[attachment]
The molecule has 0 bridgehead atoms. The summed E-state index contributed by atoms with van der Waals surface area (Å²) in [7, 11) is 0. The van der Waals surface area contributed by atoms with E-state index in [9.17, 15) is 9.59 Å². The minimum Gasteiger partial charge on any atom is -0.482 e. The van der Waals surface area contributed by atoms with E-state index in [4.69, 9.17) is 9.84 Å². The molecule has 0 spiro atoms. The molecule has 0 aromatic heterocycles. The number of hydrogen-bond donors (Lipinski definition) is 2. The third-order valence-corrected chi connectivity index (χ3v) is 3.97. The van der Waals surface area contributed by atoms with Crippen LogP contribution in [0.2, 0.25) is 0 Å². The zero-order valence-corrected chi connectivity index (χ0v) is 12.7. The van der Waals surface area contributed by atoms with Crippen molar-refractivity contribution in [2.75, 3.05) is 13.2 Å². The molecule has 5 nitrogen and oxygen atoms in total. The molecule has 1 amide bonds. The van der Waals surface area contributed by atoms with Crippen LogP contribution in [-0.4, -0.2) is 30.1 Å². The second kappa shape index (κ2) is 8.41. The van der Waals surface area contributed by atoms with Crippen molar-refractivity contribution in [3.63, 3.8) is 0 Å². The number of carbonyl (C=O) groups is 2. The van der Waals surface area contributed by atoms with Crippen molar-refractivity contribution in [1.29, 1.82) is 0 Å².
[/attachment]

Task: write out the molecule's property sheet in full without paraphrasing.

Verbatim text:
The molecule has 0 bridgehead atoms. The summed E-state index contributed by atoms with van der Waals surface area (Å²) in [7, 11) is 0. The van der Waals surface area contributed by atoms with E-state index in [9.17, 15) is 9.59 Å². The minimum Gasteiger partial charge on any atom is -0.482 e. The van der Waals surface area contributed by atoms with E-state index in [4.69, 9.17) is 9.84 Å². The molecule has 0 spiro atoms. The molecule has 0 aromatic heterocycles. The number of hydrogen-bond donors (Lipinski definition) is 2. The third-order valence-corrected chi connectivity index (χ3v) is 3.97. The van der Waals surface area contributed by atoms with Crippen LogP contribution in [0.2, 0.25) is 0 Å². The zero-order valence-corrected chi connectivity index (χ0v) is 12.7. The van der Waals surface area contributed by atoms with Crippen molar-refractivity contribution in [2.75, 3.05) is 13.2 Å². The molecule has 5 nitrogen and oxygen atoms in total. The molecule has 1 amide bonds. The van der Waals surface area contributed by atoms with Crippen LogP contribution in [-0.4, -0.2) is 30.1 Å². The second kappa shape index (κ2) is 8.41. The van der Waals surface area contributed by atoms with Crippen molar-refractivity contribution in [3.63, 3.8) is 0 Å². The number of carbonyl (C=O) groups is 2. The van der Waals surface area contributed by atoms with Crippen molar-refractivity contribution in [1.29, 1.82) is 0 Å².